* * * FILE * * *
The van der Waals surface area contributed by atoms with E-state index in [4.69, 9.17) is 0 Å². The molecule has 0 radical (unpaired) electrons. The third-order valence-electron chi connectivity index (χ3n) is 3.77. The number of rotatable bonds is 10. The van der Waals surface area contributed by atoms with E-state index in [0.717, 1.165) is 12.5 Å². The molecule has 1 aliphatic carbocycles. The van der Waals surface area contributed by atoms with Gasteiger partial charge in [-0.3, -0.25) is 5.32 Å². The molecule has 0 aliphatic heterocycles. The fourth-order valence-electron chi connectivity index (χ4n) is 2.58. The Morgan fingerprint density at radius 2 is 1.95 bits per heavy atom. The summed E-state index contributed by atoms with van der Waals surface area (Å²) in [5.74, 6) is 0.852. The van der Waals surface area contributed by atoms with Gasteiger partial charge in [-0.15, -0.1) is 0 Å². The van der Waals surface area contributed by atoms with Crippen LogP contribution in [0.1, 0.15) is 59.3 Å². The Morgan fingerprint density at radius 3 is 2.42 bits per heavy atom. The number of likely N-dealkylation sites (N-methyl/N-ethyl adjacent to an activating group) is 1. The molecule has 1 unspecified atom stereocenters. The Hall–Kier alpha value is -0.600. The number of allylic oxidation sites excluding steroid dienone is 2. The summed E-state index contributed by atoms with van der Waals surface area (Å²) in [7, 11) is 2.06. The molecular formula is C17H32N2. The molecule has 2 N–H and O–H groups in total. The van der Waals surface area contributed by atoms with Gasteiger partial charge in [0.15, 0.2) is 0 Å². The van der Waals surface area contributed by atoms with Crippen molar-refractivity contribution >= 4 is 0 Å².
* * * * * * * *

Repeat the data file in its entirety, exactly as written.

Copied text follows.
The van der Waals surface area contributed by atoms with E-state index in [4.69, 9.17) is 0 Å². The molecule has 0 radical (unpaired) electrons. The third-order valence-electron chi connectivity index (χ3n) is 3.77. The number of rotatable bonds is 10. The van der Waals surface area contributed by atoms with E-state index in [0.717, 1.165) is 12.5 Å². The molecule has 1 aliphatic carbocycles. The van der Waals surface area contributed by atoms with Gasteiger partial charge in [-0.3, -0.25) is 5.32 Å². The molecule has 0 aliphatic heterocycles. The fourth-order valence-electron chi connectivity index (χ4n) is 2.58. The Morgan fingerprint density at radius 2 is 1.95 bits per heavy atom. The summed E-state index contributed by atoms with van der Waals surface area (Å²) in [5.74, 6) is 0.852. The van der Waals surface area contributed by atoms with Gasteiger partial charge in [-0.15, -0.1) is 0 Å². The van der Waals surface area contributed by atoms with Crippen LogP contribution in [0.1, 0.15) is 59.3 Å². The Morgan fingerprint density at radius 3 is 2.42 bits per heavy atom. The number of likely N-dealkylation sites (N-methyl/N-ethyl adjacent to an activating group) is 1. The molecule has 1 unspecified atom stereocenters. The Hall–Kier alpha value is -0.600. The number of allylic oxidation sites excluding steroid dienone is 2. The summed E-state index contributed by atoms with van der Waals surface area (Å²) in [7, 11) is 2.06. The molecular formula is C17H32N2. The molecule has 2 N–H and O–H groups in total. The van der Waals surface area contributed by atoms with Gasteiger partial charge in [0.15, 0.2) is 0 Å². The van der Waals surface area contributed by atoms with Crippen molar-refractivity contribution >= 4 is 0 Å².